Gross inequalities in skills and achievements have been the rule, not the exception, on every inhabited continent and for centuries on end. Yet our laws and government policies act as if any significant statistical difference between racial or ethnic groups in employment or income can only be a result of their being treated differently by others.

Nor is this simply an opinion. Businesses have been sued by the government when the representation of different groups among their employees differs substantially from their proportions in the population at large. But, no matter how the human race is broken down into its components — whether by race, sex, geographic region or whatever — glaring disparities in achievements have been the rule, not the exception.

Anyone who watches professional basketball games knows that the star players are by no means a representative sample of the population at large. The book “Human Accomplishment” by Charles Murray is a huge compendium of the top achievements around the world in the arts and sciences, as well as in sports and other fields.

Nowhere have these achievements been random or representative of the demographic proportions of the population of a country or of the world. Nor have they been the same from one century to the next. China was once far more advanced technologically than any country in Europe, but then it fell behind and more recently is gaining ground.

Most professional golfers who participate in PGA tournaments have never won a single tournament, but Arnold Palmer, Jack Nicklaus and Tiger Woods have each won dozens of tournaments.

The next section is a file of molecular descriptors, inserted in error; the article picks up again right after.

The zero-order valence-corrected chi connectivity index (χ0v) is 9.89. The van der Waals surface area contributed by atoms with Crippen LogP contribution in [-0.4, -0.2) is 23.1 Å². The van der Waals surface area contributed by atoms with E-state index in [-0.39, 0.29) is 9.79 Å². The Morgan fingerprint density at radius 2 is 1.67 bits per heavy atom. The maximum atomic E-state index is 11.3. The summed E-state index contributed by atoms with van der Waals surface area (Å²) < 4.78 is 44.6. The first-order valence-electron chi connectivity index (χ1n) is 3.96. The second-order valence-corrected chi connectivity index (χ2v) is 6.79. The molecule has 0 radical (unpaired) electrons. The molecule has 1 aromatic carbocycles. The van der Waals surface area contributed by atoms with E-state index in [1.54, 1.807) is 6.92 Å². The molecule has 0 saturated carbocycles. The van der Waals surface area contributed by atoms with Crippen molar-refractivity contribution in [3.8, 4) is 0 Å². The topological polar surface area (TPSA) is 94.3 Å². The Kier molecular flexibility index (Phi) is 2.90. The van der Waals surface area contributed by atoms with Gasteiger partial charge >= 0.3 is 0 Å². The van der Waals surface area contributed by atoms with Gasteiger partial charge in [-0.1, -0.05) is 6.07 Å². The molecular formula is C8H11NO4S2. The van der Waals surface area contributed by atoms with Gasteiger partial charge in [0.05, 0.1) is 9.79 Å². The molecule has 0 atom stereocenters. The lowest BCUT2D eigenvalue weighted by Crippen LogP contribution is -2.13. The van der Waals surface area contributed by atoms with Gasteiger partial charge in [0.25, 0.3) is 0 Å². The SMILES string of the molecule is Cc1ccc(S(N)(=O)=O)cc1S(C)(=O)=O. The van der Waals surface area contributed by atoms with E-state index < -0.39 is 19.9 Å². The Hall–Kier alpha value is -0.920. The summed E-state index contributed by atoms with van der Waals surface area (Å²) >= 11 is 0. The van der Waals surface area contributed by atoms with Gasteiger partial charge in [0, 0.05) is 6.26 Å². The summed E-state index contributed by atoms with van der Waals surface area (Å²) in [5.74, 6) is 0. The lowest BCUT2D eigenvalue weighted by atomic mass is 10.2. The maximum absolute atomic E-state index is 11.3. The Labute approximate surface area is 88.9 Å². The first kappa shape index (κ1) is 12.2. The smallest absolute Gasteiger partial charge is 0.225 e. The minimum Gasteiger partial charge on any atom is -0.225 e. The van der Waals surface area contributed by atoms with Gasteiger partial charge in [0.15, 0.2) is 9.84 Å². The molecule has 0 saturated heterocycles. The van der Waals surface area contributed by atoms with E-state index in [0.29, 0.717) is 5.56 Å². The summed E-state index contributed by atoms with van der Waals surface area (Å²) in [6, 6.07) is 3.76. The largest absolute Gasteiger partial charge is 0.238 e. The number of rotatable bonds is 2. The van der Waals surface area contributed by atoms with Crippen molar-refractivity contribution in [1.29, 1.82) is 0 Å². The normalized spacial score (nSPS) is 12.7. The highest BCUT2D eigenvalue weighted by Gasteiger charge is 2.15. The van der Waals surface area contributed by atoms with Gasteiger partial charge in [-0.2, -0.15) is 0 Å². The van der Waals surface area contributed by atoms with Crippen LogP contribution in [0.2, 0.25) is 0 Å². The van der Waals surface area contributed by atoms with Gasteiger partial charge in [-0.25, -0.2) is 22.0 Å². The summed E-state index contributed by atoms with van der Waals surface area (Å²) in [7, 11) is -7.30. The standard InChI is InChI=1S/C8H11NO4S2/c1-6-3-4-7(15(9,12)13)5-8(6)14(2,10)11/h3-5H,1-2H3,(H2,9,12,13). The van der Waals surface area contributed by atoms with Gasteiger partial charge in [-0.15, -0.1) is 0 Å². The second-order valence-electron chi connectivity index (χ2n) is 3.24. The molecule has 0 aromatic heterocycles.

Yet these and numerous other disparities in achievement are resolutely ignored by those whose shrill voices denounce disparities in rewards, as if these disparities are somehow suspicious at best and sinister at worst.

Higher achieving groups — whether classes, races or whatever — are often blamed for the failure of other groups to achieve. Politicians and intellectuals, especially, tend to conceive of social questions in terms that allow them to take on the role of being on the side of the angels against the forces of evil.

This can be a huge disservice to those individuals and groups who are lagging behind, for it leads them to focus on a sense of grievance and victimhood, rather than on how they can lift themselves up instead of trying to pull other people down.

Again, this is a worldwide phenomenon — a sad commentary on the down side of the brotherhood of man.

Government Spending: The Black Hole of the Economy (via Rogue Operator)

Government Spending: The Black Hole of the Economy During America’s Independence Day weekend, the Obama administration slipped a firecracker into the public tailpipe and set off for multiple rounds of golf and posh backyard barbecues with all the fixin’s.  As American citizens glumly contemplated their economic futures over styrofoam plates of store-bought hot dogs and potato salad, the word has been leaked that Obama’s “stimulus” cost taxpayers around $278,000 per job.  At an astronomical price- … Read More

via Rogue Operator